According to recent Nielsen data for June 2009, traffic to MySpace Music has grown 190% since its launch in September 2008 and year-over-year traffic to the URL has increased a whopping 1,017%.  Additionally, MySpace Music the third largest music destination on the web (within that category of sites) only behind AOL Music and Yahoo! Music.  While MySpace Music is still behind AOL and Yahoo! it is beating out other popular music oriented sites like MTV, MSN Music, and Pandora.

The majority of the traffic is coming from the age groups 12-17 and 18-24.  Visitors between the ages 12 and 17 were 2.4 times more likely than the average active Internet user to visit MySpace Music, while visitors between 18 and 24 were 2.2 more likely than the average Internet user to visit the site in June.  (See charts after the jump)

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The Future May Revolve Around “Freemium” Products

In one of Jeff’s previous articles he expressed antipathy about the company LogMeIn (NASDAQ: LOGM), because the vast majority of its users opted only for the free service. At face value, it seems like he’s right: 10% monetization doesn’t look like a large number, not when physical products have numbers like 100%.

The thing is, that 10% is out of 70,000,000. Even if they only charged a dollar, that would net them $7,000,000. Not too shabby, assuming that the 10% of 70 million is an accurate number. (This is only an example. I’ve seen a stock chart that puts the price/earnings ratio of LogMeIn in the negatives, which isn’t a good sign. I’ve also seen charts that put it in the positive, which is a good sign. I’m not saying you should go and buy up their stock.) The point I’m making is, you can’t just jump at a number. Even in online industries people are slow to come to grips with the new business models that are coming out.

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Microsoft’s XBox 360 Indie Games Has Huge Potential

Most of you probably haven’t heard of it, but there was a huge moment at the last E3, a moment that everyone seems to have forgotten. It could potentially alter the game industry. The problem is, it’s being run by Microsoft. Those of you who payed attention to the last E3 know that I’m talking about Xbox360 Community Games, recently renamed Xbox360 Indie Games. Maybe I’m being a little unfair to Microsoft, but as someone who uses C# and the XNA development library, I have a bit invested in seeing this whole idea of community development get off the ground.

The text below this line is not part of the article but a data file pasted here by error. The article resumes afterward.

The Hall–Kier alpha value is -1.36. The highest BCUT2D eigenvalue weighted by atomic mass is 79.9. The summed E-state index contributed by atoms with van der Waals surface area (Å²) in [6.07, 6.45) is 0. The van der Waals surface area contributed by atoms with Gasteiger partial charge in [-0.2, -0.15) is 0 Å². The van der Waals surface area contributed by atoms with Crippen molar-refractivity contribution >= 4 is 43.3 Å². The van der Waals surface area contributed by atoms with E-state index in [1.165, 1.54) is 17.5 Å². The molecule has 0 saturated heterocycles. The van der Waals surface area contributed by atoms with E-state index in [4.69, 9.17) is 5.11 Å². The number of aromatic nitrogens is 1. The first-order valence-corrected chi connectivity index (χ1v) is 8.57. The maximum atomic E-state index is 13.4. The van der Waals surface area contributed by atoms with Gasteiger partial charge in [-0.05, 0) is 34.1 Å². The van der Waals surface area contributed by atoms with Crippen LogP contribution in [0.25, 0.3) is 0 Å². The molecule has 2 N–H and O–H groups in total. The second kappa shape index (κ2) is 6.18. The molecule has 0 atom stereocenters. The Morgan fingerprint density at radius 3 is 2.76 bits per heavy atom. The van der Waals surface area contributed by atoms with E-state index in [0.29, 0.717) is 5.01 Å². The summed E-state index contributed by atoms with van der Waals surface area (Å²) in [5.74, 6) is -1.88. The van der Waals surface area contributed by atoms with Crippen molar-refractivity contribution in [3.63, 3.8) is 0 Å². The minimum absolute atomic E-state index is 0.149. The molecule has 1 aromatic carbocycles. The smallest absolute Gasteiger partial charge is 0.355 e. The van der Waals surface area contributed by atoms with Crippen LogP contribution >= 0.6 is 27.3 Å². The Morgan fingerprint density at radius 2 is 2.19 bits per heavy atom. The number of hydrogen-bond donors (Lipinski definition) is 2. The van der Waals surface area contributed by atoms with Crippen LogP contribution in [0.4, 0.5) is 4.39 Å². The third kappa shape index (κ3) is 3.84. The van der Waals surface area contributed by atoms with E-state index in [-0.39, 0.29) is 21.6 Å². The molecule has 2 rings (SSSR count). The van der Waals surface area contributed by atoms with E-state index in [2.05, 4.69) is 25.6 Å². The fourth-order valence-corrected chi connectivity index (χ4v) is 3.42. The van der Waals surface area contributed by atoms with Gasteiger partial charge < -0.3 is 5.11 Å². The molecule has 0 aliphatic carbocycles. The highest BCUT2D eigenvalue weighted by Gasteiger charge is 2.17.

Microsoft has actually done some good things. There was more in the whole project when it was first announced than I would have expected, and that got me really excited – like: users rating and passing games, not some moderator; plenty of free tools; plenty of tutorials and help on the forums; etc. The problem is, beyond that, they haven’t done much. After the initial announcement, publicity for it sort of died down, and Microsoft has done nothing to advertise it. I was surprised that they didn’t have any major announcements regarding Indie Games this E3. Just from a marketing standpoint, I was betting that they would try and save up some big announcement for E3 to give the service a boost, but the best we got was a name change. Not exactly what I had in mind.

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The Future Of News

In my last article, I talked about what the newspaper industry is doing to stay afloat. Their biggest worry now is monetizing their content, which is understandably hard on a medium designed specifically to facilitate the easy transfer of information. Currently, their strategy revolves around pay-walls, but pay-walls heavily favor primary sources over smaller news providers, not to mention slow the flow of information and irritate the average user to no end.

The most obvious alternative to pay-walls would be micro-payments, but that system is currently underdeveloped. (I think the fact that newspaper companies can’t get on board with a system developed years ago for other media, showcases just how infrastructurally encumbered they are.) The problem is micro-payments still require the user to sign up and log in. The log-in part could be easily circumvented by associating accounts with IP addresses. The advantage to this is networks like those on college campuses can easily get general access to newspaper articles, and of course only have to pay according to what their students actually read. In addition to this, they could have networks of newspapers, where you can sign up all at once for several news sources, cutting out a lot of the hassle. I could easily see News Corp. enabling general purpose accounts for all of its newspapers.

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Will Newspapers Be Able To Survive The Economic Downturn?

One of the common topics these days, especially across political blogs, is whether or not the newspaper industry will survive its current troubles (and whether or not it deserves to). I think everyone has heard a thousand times since last year how much the news industry is struggling, how no-one reads anymore, and how the internet is making everyone ADD. But what’s actually going on inside the industry?

Truth be told, things are fairly bad on average, but the spread of the troubles is very stilted. Even with how much papers like the New York Times are fretting, they still stand a good chance to weather the recession well. The trouble is with smaller news papers, as illustrated by this helpful graphic from the New York Times in early March (the article was free to access by the way, irony?).